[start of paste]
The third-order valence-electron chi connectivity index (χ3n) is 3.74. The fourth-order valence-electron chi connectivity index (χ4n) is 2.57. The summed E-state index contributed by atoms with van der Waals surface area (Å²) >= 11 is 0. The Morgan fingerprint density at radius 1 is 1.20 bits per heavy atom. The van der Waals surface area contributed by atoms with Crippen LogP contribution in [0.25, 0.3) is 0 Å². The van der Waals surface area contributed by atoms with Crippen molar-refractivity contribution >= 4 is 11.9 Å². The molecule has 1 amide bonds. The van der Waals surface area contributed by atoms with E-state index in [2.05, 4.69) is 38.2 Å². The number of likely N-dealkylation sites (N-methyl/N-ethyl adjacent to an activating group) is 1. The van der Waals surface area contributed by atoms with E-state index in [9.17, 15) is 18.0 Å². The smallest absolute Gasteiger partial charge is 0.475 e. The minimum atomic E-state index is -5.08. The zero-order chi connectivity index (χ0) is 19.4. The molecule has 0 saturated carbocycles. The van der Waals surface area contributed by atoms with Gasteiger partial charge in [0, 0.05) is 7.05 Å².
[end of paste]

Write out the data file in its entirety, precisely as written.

The third-order valence-electron chi connectivity index (χ3n) is 3.74. The fourth-order valence-electron chi connectivity index (χ4n) is 2.57. The summed E-state index contributed by atoms with van der Waals surface area (Å²) >= 11 is 0. The Morgan fingerprint density at radius 1 is 1.20 bits per heavy atom. The van der Waals surface area contributed by atoms with Crippen LogP contribution in [0.25, 0.3) is 0 Å². The van der Waals surface area contributed by atoms with Crippen molar-refractivity contribution >= 4 is 11.9 Å². The molecule has 1 amide bonds. The van der Waals surface area contributed by atoms with E-state index in [2.05, 4.69) is 38.2 Å². The number of likely N-dealkylation sites (N-methyl/N-ethyl adjacent to an activating group) is 1. The van der Waals surface area contributed by atoms with E-state index in [9.17, 15) is 18.0 Å². The smallest absolute Gasteiger partial charge is 0.475 e. The minimum atomic E-state index is -5.08. The zero-order chi connectivity index (χ0) is 19.4. The molecule has 0 saturated carbocycles. The van der Waals surface area contributed by atoms with Gasteiger partial charge in [0, 0.05) is 7.05 Å².